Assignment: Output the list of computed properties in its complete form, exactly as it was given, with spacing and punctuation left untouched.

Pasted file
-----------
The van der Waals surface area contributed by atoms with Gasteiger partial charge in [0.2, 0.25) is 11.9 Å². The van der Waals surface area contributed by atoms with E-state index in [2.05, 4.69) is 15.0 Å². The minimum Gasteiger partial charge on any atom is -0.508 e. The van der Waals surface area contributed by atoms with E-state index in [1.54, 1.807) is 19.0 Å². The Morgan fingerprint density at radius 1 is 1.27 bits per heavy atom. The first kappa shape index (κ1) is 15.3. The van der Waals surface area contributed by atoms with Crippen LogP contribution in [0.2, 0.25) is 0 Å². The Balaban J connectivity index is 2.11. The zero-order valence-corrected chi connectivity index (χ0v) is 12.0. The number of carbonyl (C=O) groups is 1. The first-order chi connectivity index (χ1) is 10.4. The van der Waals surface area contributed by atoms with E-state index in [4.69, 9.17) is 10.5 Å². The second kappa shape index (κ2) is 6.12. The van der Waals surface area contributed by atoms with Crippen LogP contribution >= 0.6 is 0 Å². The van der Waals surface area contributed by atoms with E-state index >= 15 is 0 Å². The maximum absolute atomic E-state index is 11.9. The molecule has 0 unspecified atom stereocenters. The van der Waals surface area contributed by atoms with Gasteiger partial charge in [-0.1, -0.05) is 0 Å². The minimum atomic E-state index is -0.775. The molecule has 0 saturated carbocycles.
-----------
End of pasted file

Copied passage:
The van der Waals surface area contributed by atoms with Gasteiger partial charge in [0.2, 0.25) is 11.9 Å². The van der Waals surface area contributed by atoms with E-state index in [2.05, 4.69) is 15.0 Å². The minimum Gasteiger partial charge on any atom is -0.508 e. The van der Waals surface area contributed by atoms with E-state index in [1.54, 1.807) is 19.0 Å². The Morgan fingerprint density at radius 1 is 1.27 bits per heavy atom. The first kappa shape index (κ1) is 15.3. The van der Waals surface area contributed by atoms with Crippen LogP contribution in [0.2, 0.25) is 0 Å². The Balaban J connectivity index is 2.11. The zero-order valence-corrected chi connectivity index (χ0v) is 12.0. The number of carbonyl (C=O) groups is 1. The first-order chi connectivity index (χ1) is 10.4. The van der Waals surface area contributed by atoms with E-state index in [4.69, 9.17) is 10.5 Å². The second kappa shape index (κ2) is 6.12. The van der Waals surface area contributed by atoms with Crippen LogP contribution >= 0.6 is 0 Å². The van der Waals surface area contributed by atoms with E-state index >= 15 is 0 Å². The maximum absolute atomic E-state index is 11.9. The molecule has 0 unspecified atom stereocenters. The van der Waals surface area contributed by atoms with Gasteiger partial charge in [-0.1, -0.05) is 0 Å². The minimum atomic E-state index is -0.775. The molecule has 0 saturated carbocycles.